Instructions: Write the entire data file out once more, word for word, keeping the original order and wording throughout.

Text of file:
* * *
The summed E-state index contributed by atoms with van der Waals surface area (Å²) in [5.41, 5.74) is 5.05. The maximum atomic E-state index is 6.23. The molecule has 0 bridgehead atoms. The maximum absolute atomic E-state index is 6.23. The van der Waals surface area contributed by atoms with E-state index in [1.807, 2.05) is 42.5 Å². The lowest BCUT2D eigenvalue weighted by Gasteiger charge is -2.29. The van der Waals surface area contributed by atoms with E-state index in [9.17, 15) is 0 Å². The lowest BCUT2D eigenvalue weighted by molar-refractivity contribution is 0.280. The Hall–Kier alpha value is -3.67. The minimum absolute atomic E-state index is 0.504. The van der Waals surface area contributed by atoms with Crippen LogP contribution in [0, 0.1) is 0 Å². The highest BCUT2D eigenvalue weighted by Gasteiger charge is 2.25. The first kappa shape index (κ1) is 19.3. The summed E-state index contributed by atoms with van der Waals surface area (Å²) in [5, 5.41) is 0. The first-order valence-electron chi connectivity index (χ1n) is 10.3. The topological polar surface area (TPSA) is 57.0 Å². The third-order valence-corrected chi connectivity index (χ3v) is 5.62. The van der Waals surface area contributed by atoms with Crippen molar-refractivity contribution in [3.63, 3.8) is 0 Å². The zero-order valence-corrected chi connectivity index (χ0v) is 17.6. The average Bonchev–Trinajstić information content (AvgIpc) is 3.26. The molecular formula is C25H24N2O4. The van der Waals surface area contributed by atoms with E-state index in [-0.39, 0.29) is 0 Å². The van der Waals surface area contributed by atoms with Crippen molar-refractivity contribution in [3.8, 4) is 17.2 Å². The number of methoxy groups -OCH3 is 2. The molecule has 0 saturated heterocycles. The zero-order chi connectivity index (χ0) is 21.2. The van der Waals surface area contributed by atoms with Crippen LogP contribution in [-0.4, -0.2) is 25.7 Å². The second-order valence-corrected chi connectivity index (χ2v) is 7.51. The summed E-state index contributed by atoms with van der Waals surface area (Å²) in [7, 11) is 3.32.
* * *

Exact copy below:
The summed E-state index contributed by atoms with van der Waals surface area (Å²) in [5.41, 5.74) is 5.05. The maximum atomic E-state index is 6.23. The molecule has 0 bridgehead atoms. The maximum absolute atomic E-state index is 6.23. The van der Waals surface area contributed by atoms with E-state index in [1.807, 2.05) is 42.5 Å². The lowest BCUT2D eigenvalue weighted by Gasteiger charge is -2.29. The van der Waals surface area contributed by atoms with E-state index in [9.17, 15) is 0 Å². The lowest BCUT2D eigenvalue weighted by molar-refractivity contribution is 0.280. The Hall–Kier alpha value is -3.67. The minimum absolute atomic E-state index is 0.504. The van der Waals surface area contributed by atoms with Crippen LogP contribution in [0, 0.1) is 0 Å². The highest BCUT2D eigenvalue weighted by Gasteiger charge is 2.25. The first kappa shape index (κ1) is 19.3. The summed E-state index contributed by atoms with van der Waals surface area (Å²) in [5, 5.41) is 0. The first-order valence-electron chi connectivity index (χ1n) is 10.3. The topological polar surface area (TPSA) is 57.0 Å². The third-order valence-corrected chi connectivity index (χ3v) is 5.62. The van der Waals surface area contributed by atoms with Crippen molar-refractivity contribution in [3.63, 3.8) is 0 Å². The zero-order valence-corrected chi connectivity index (χ0v) is 17.6. The average Bonchev–Trinajstić information content (AvgIpc) is 3.26. The molecular formula is C25H24N2O4. The van der Waals surface area contributed by atoms with E-state index in [-0.39, 0.29) is 0 Å². The van der Waals surface area contributed by atoms with Crippen molar-refractivity contribution in [3.8, 4) is 17.2 Å². The number of methoxy groups -OCH3 is 2. The molecule has 0 saturated heterocycles. The zero-order chi connectivity index (χ0) is 21.2. The van der Waals surface area contributed by atoms with Crippen LogP contribution in [-0.4, -0.2) is 25.7 Å². The second-order valence-corrected chi connectivity index (χ2v) is 7.51. The summed E-state index contributed by atoms with van der Waals surface area (Å²) in [7, 11) is 3.32.